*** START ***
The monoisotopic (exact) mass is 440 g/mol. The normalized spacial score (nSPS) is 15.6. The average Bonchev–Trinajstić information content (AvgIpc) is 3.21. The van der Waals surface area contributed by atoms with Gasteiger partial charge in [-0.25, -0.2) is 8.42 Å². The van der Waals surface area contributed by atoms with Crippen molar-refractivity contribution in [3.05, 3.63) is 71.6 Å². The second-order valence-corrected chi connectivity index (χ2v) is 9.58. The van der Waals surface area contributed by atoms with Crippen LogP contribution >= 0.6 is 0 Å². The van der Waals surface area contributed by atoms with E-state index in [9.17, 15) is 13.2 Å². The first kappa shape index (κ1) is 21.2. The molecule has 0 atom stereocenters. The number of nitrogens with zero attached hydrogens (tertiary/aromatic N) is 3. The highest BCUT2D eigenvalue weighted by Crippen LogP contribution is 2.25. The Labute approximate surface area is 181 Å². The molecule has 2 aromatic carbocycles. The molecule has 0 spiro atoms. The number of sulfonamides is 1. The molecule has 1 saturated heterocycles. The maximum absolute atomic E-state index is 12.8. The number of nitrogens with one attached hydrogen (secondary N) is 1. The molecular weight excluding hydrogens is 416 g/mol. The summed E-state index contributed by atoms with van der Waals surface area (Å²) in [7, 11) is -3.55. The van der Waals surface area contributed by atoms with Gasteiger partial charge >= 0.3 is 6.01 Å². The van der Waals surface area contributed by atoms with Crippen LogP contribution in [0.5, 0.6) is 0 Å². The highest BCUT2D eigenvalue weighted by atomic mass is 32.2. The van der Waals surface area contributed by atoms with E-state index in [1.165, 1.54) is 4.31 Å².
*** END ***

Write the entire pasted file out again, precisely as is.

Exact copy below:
The monoisotopic (exact) mass is 440 g/mol. The normalized spacial score (nSPS) is 15.6. The average Bonchev–Trinajstić information content (AvgIpc) is 3.21. The van der Waals surface area contributed by atoms with Gasteiger partial charge in [-0.25, -0.2) is 8.42 Å². The van der Waals surface area contributed by atoms with Crippen molar-refractivity contribution in [3.05, 3.63) is 71.6 Å². The second-order valence-corrected chi connectivity index (χ2v) is 9.58. The van der Waals surface area contributed by atoms with Crippen LogP contribution >= 0.6 is 0 Å². The van der Waals surface area contributed by atoms with E-state index in [9.17, 15) is 13.2 Å². The first kappa shape index (κ1) is 21.2. The molecule has 0 atom stereocenters. The number of nitrogens with zero attached hydrogens (tertiary/aromatic N) is 3. The highest BCUT2D eigenvalue weighted by Crippen LogP contribution is 2.25. The Labute approximate surface area is 181 Å². The molecule has 2 aromatic carbocycles. The molecule has 0 spiro atoms. The number of sulfonamides is 1. The molecule has 1 saturated heterocycles. The maximum absolute atomic E-state index is 12.8. The number of nitrogens with one attached hydrogen (secondary N) is 1. The molecular weight excluding hydrogens is 416 g/mol. The summed E-state index contributed by atoms with van der Waals surface area (Å²) in [7, 11) is -3.55. The van der Waals surface area contributed by atoms with Gasteiger partial charge >= 0.3 is 6.01 Å². The van der Waals surface area contributed by atoms with Crippen LogP contribution in [0.5, 0.6) is 0 Å². The highest BCUT2D eigenvalue weighted by atomic mass is 32.2. The van der Waals surface area contributed by atoms with E-state index in [1.165, 1.54) is 4.31 Å².